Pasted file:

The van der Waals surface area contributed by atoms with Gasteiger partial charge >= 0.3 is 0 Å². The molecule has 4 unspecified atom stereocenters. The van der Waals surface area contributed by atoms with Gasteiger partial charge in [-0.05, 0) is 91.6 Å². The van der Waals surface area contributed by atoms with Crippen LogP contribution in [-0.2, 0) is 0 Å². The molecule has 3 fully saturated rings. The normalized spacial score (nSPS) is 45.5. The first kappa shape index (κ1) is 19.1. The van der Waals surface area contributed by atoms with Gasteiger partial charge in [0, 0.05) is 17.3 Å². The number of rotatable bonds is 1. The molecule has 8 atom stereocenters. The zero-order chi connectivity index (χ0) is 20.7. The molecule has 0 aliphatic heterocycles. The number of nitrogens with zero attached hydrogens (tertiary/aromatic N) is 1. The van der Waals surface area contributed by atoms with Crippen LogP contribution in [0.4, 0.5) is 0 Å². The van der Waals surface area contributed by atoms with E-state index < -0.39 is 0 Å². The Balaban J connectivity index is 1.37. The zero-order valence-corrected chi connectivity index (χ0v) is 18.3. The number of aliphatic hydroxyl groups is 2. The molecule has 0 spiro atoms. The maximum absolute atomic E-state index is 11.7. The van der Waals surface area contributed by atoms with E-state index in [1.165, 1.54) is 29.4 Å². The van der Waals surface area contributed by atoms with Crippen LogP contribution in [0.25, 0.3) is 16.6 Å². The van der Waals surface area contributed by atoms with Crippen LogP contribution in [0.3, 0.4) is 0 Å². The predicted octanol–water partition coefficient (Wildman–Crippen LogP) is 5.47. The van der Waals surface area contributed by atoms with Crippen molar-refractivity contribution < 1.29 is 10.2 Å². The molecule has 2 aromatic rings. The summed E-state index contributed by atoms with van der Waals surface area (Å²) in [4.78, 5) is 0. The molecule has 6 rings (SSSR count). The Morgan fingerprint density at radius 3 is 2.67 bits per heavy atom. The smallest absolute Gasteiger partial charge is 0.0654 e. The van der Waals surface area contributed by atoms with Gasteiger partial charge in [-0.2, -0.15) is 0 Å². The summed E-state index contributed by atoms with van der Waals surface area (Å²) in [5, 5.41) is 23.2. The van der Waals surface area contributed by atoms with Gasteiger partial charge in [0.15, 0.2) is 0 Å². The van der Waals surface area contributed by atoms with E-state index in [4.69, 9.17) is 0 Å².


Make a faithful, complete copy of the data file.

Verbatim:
The van der Waals surface area contributed by atoms with Gasteiger partial charge >= 0.3 is 0 Å². The molecule has 4 unspecified atom stereocenters. The van der Waals surface area contributed by atoms with Gasteiger partial charge in [-0.05, 0) is 91.6 Å². The van der Waals surface area contributed by atoms with Crippen LogP contribution in [-0.2, 0) is 0 Å². The molecule has 3 fully saturated rings. The normalized spacial score (nSPS) is 45.5. The first kappa shape index (κ1) is 19.1. The van der Waals surface area contributed by atoms with Gasteiger partial charge in [0, 0.05) is 17.3 Å². The number of rotatable bonds is 1. The molecule has 8 atom stereocenters. The zero-order chi connectivity index (χ0) is 20.7. The molecule has 0 aliphatic heterocycles. The number of nitrogens with zero attached hydrogens (tertiary/aromatic N) is 1. The van der Waals surface area contributed by atoms with Crippen LogP contribution in [0.4, 0.5) is 0 Å². The van der Waals surface area contributed by atoms with E-state index < -0.39 is 0 Å². The Balaban J connectivity index is 1.37. The zero-order valence-corrected chi connectivity index (χ0v) is 18.3. The number of aliphatic hydroxyl groups is 2. The molecule has 0 spiro atoms. The maximum absolute atomic E-state index is 11.7. The van der Waals surface area contributed by atoms with E-state index in [1.165, 1.54) is 29.4 Å². The van der Waals surface area contributed by atoms with Crippen LogP contribution in [0.25, 0.3) is 16.6 Å². The van der Waals surface area contributed by atoms with Crippen LogP contribution in [0.3, 0.4) is 0 Å². The predicted octanol–water partition coefficient (Wildman–Crippen LogP) is 5.47. The van der Waals surface area contributed by atoms with Crippen molar-refractivity contribution < 1.29 is 10.2 Å². The molecule has 2 aromatic rings. The summed E-state index contributed by atoms with van der Waals surface area (Å²) in [4.78, 5) is 0. The molecule has 6 rings (SSSR count). The Morgan fingerprint density at radius 3 is 2.67 bits per heavy atom. The smallest absolute Gasteiger partial charge is 0.0654 e. The van der Waals surface area contributed by atoms with Gasteiger partial charge in [-0.2, -0.15) is 0 Å². The summed E-state index contributed by atoms with van der Waals surface area (Å²) in [5, 5.41) is 23.2. The van der Waals surface area contributed by atoms with Gasteiger partial charge in [0.15, 0.2) is 0 Å². The van der Waals surface area contributed by atoms with E-state index in [4.69, 9.17) is 0 Å².